Facebook’s user behavior studies have found that users find videos a lot more interesting than other kinds of posts, which is one of the reasons behind the growing popularity of features like Facebook live videos. This fact can be used not just by marketers but also by general users to improve the engagement rate of their posts.
45% even continue watching for thirty seconds. This makes it critical for marketers to connect with their audience and capture attention right away. Measures like eye-catching images and titles, front-loading lifestyle/product shots, and recognizable spokespeople are all ways to create viewer interest right at the beginning.
If a viewer watches a Facebook video for at least 3 seconds, it counts as a “view.” In such a scenario, if viewers are watching 10 or more seconds of your videos, it means they are consuming your content, and the result is a positive sentiment. If you can get this average to the 15-second range, it means the engagement level of your Facebook videos is impressive.
Given the listicle-mania of a large portion of the audience, this is one of the more expected Facebook video facts. Titles with phrases like “5 Things,” “10 Best,” and “20 Most” tend to get three to four times higher views. The study, however, found that in the case of Facebook video ads, titles starting with “7 Things” did even better than those with “5” and “10.”
This is an indirect sign that mobile viewing of videos is more common than one on desktop or laptop. Square videos (1:1) take up 78% more space in a person’s mobile newsfeed than landscape ones (16:9) and, therefore, get seen more often.
This massive share of nearly one quarter includes Instagram and is worth $6.81 billion. This also makes Facebook the top social video ad platform in the US. Facebook video trends indicate that this dominance will continue in the near future, with a double-digit growth estimated through 2020.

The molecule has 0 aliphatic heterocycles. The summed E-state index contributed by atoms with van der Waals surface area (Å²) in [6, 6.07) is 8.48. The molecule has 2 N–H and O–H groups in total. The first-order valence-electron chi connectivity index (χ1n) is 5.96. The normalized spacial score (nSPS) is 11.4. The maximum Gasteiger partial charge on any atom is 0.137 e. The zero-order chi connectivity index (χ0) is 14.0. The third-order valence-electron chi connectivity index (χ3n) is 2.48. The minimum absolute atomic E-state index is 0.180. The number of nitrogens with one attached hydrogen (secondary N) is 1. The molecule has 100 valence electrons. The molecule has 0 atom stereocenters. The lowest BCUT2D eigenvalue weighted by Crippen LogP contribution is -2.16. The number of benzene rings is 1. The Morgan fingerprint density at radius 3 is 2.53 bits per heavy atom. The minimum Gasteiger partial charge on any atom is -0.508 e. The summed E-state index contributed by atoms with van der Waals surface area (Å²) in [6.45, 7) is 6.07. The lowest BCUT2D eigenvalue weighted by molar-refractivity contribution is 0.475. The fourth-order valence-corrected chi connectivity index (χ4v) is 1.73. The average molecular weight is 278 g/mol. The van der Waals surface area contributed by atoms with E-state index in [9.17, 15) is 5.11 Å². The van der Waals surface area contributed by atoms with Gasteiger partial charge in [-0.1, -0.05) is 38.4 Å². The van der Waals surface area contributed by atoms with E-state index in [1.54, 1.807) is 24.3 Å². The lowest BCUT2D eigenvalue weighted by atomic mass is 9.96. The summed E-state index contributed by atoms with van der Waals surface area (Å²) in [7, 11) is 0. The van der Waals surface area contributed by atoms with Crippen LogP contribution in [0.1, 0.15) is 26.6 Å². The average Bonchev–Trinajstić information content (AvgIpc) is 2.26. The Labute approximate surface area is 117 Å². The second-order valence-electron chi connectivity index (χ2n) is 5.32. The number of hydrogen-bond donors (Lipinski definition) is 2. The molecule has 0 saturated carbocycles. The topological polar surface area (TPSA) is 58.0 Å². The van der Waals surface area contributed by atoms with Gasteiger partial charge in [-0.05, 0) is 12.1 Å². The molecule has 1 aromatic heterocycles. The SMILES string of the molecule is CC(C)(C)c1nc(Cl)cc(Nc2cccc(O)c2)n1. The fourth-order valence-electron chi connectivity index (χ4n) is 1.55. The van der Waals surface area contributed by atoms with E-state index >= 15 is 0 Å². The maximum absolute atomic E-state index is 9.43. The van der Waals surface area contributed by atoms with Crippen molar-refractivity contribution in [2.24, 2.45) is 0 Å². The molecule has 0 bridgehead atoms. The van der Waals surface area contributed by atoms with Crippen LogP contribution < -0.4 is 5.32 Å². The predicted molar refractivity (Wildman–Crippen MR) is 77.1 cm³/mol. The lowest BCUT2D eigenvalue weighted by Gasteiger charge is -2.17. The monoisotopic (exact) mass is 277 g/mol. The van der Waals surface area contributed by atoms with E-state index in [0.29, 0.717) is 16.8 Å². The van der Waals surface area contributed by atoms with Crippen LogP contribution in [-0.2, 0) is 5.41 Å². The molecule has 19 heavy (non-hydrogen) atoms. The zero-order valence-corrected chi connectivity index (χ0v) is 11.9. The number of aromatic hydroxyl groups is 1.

Facebook’s video ad revenue (excluding Instagram’s) was just about 674 million in 2015. It increased by nearly 7 times to reach $4.4 billion in 2018. This impressive rate of growth is continued to sustain at least until 2021 when it will come very close to $10 billion.
It’s not surprising that Facebook video marketing (along with Instagram) accounts for a lion’s share of the social network ad spending in the US as well. Notably, Facebook’s revenue from video is only about 30% of its overall revenue, while for Twitter and Snapchat, their video ad earnings already account for 55 to 60% of their total revenues.
The average time users spent watching videos, a key metric to attract advertisers, was inflated by Facebook for about two years. Instead of calculating the metric as the total time spent watching a video divided by the total number of people who played the video, it was calculating it as the total time spent watching a video divided by the number of views. Facebook’s initial estimation was that this created a discrepancy of 60 to 80%, but new documents released in 2018 show that this could have been as high as 900%. This was a major factor in advertisers investing more money into Facebook ads compared to YouTube and other platforms. Thankfully, Facebook video views statistics are more reliable now as the company works with third-party measurement companies and has agreed to audits from the Media Rating Council.
It also seems that the higher ad spend on Facebook is not unjustified. For the first time in 2018, Facebook beat YouTube, the longtime market leader, to become the platform where the highest number of people watch video ads. Compared to Facebook, only 41% of consumers see video ads on YouTube. The share of other platforms like Instagram (8%), Twitter (2%), LinkedIn (2%), and Snapchat (1%) is much lower.
Facebook video statistics indicate that ad targeting on the platform has improved substantially over the years, delivering relevant content to viewers much more often. As the number of people watching videos on Facebook increases, ads will continue to reach them with increasing accuracy. This means that the ROI on Facebook video ads, particularly important for small businesses, will continue to improve as well.
According to an April 2017 survey, 67% of US marketers were using video ads on Facebook, while 51% were doing so on YouTube. 25% were investing in video ads on Twitter, with the same percentage doing so on Instagram. By all parameters, Facebook has beaten YouTube at its own game, and if it is not the leader globally as well, it looks like it will soon be.
The previous excerpt from video statistics does not mean that Twitter and Instagram are being completely ignored now. Even though marketers feel more confident in spending on video content on Facebook and YouTube (62% planned a spending increase on YouTube), there are enough (50 to 52%) who intend to allocate more funds for these platforms, as well. Evidently, video ads are winning over other forms of advertising on social media overall, which largely contributes to the rise of social media-focused marketing analytics software.
Based on past performance, Facebook also wins the confidence of the highest number of US marketers when it comes to driving views (87%), engagement (86%), and purchases (83%). For comparison, the corresponding figures for YouTube are slightly lower at 84%, 81%, and 79%, respectively.